How can we help you find your perfect cover?
Five Christmas Traditions From Around The World
5 Dec 2019
How is Christmas celebrated around the world?
Japan's Kentucky Fried Christmas
Christmas doesn't have roots in Asia. It has been imported in the last generation or two, and is largely shaped by western commercial influences.
In Japan, for example, Christmas isn't about Santa and presents - it's more like Valentine's Day. It's a romantic day to spend quality time (and money) with a spouse or partner.
And as tradition now goes, the romance is incomplete without a trip to KFC. Really.
Why is KFC central to Christmas in Japan? Well, it's pretty much because they got there first. In 1974, the Colonel and his cronies ran a marketing campaign that stuck and henceforth Christmas ain't Christmas without eleven herbs and spices.
Carp in the bath
The majority of countries tuck into pigs or birds at Christmas dinner. But in large swathes of eastern Europe it's more about fish. One in particular.
Stemming from a Catholic tradition of fasting in the run-up to Christmas, it's standard practice for families in Poland, Slovakia, Lithuania and the Czech Republic to catch (or buy) live carp and keep them swimming in the bathtub.
This part of the ritual is rooted in the fasting days - it's supposed to build anticipation for the Christmas feast. But carp is a freshwater bottom-feeder, so throwing it in the tub is also a way to clean it.
In the UK it's pretty tough to buy live carp (we tend to sell fish, y'know, dead) so eastern European migrants have had to flout our catch and release rules in order to uphold the custom. Now, each year, the British river authorities issue LEAVE THE CARP ALONE warnings in an attempt to ward off guerilla fishing.
Austria's Christmas demon
We all know the deal - Santa has a Naughty list and Nice list. Kids on the Nice list get presents, kids on the naughty list, like, coal …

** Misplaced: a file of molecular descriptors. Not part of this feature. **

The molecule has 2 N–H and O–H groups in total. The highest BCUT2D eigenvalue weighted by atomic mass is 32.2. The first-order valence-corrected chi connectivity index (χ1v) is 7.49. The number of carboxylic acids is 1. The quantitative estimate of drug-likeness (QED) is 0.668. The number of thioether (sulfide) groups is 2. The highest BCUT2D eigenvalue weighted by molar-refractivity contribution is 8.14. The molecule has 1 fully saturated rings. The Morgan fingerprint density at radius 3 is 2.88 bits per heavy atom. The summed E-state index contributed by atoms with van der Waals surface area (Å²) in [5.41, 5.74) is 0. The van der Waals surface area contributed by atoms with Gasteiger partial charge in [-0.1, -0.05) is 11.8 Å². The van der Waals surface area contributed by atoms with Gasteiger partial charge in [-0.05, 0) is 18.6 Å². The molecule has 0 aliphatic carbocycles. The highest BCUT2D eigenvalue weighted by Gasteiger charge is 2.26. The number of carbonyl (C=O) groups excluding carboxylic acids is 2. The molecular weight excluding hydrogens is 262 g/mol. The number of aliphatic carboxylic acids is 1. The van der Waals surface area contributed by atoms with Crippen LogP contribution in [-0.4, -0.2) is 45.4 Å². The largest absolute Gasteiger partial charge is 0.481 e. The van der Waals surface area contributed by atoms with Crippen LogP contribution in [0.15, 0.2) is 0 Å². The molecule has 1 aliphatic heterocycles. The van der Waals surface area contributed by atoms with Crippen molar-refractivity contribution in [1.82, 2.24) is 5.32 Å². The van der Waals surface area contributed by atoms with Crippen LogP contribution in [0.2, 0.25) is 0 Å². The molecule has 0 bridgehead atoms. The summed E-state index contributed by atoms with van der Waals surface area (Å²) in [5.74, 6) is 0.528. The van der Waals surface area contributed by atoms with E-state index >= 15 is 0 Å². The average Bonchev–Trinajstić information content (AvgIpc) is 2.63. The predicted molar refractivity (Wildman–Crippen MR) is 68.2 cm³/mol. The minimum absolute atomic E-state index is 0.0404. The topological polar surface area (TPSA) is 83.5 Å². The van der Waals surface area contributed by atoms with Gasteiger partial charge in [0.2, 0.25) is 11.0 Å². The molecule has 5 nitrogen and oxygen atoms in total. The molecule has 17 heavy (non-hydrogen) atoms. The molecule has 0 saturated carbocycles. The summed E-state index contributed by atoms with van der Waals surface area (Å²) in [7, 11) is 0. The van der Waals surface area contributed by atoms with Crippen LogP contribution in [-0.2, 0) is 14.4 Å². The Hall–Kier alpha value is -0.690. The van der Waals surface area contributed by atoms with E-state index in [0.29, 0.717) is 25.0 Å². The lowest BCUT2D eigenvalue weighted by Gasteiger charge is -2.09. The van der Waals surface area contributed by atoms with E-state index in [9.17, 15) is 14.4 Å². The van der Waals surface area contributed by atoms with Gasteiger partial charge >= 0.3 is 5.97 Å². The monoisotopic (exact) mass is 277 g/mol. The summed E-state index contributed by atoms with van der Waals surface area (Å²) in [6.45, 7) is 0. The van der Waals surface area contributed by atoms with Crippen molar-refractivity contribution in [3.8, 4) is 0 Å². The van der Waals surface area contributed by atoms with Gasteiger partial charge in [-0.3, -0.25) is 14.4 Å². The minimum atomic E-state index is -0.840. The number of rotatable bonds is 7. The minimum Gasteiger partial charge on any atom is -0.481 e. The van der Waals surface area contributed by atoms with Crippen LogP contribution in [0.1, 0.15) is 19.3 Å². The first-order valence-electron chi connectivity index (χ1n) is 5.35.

But in Austria they take it a few steps further with kids on the Naughty list subjected to nightmarish scares courtesy of a mask-wearing demon called Krampus.
Krampus, who looks like a goat version of Darth Maul, is said to come from Norse mythology and supposedly pals around with St Nicholas in a soft-of Christmas yin-yang deal.
Historically, Krampus was about striking fear and pulling pranks - and that was enough to scare the kiddies nice.
Today real-life Krampuses (Krampi?) roam the streets of Vienna on December 5th. They get mad drunk and whip the naughties with sticks. Seriously, it has become a cult holiday: people travel from all over for an annual Krampus beating.
Seven countries: same film, same time, every year
Not a Christmas but a new year tradition, this one's so wonderfully quirky it has to go in.
In the countries of Germany, Sweden, Denmark, Norway, Austria, Switzerland and Australia (which one of these is not like the other?) the exact same film airs on TV; at the exact same time; on the exact same day each and every year.
In 1963, an 18-minute comedy farce called The 90th Birthday was recorded by a West German TV station. And although the originally film's writers are British, its stars are British and the dialogue is English, it is barely known in the UK.
Instead it is a Christmas cult classic in German-language and Scandinavian countries (and Australia). In fact the film is so popular, it holds the honour of being the most frequently repeated television show of all time.
In Norway, Sweden and Denmark, the film has been shown every year since 1980. When, in 1985, Danish TV bosses cited the film's heavy alcohol consumption as a reason for cancelling it, there was uproar. Similarly in Norway in 1992 the film accidentally aired earlier than scheduled. Once again, the audience went into meltdown.
Suffice to say no one has tried to cancel, delay or mess with it since.
In German-speaking countries, it's estimated that up to half of the entire population tune in to watch The 90th Birthday every year.
Best for last – Catalonia's Christmas poo
Meet Tió de Nadal, the Christmas log. He's a hollow log with stick legs, a bright smile and a red hat. So far so good.
Every evening from December 8th through to Christmas Eve, Catalonian children feed Tió treats, serve him water and keep him warm. So far and still good …
But things go dark on Christmas Eve when the children turn on Tió, beating him with sticks and ridiculing him via traditional songs.
Poor Tió is subjected to such cutting lyrics as:
'Poop log, Poop nougats, Hazelnuts and mato cheese, If you don't poop well, I'll hit you with a stick, Poop log!'
After Tió de Nadal has been beaten and bullied he then poops out presents and candy for the children.
17 Jul 2020
One in four Brits now without financial safety net due to coronavirus
Every Ill Child Deserves a Roald Dahl Nurse
16 Jul 2020
Every seriously ill child deserves a Roald Dahl specialist nurse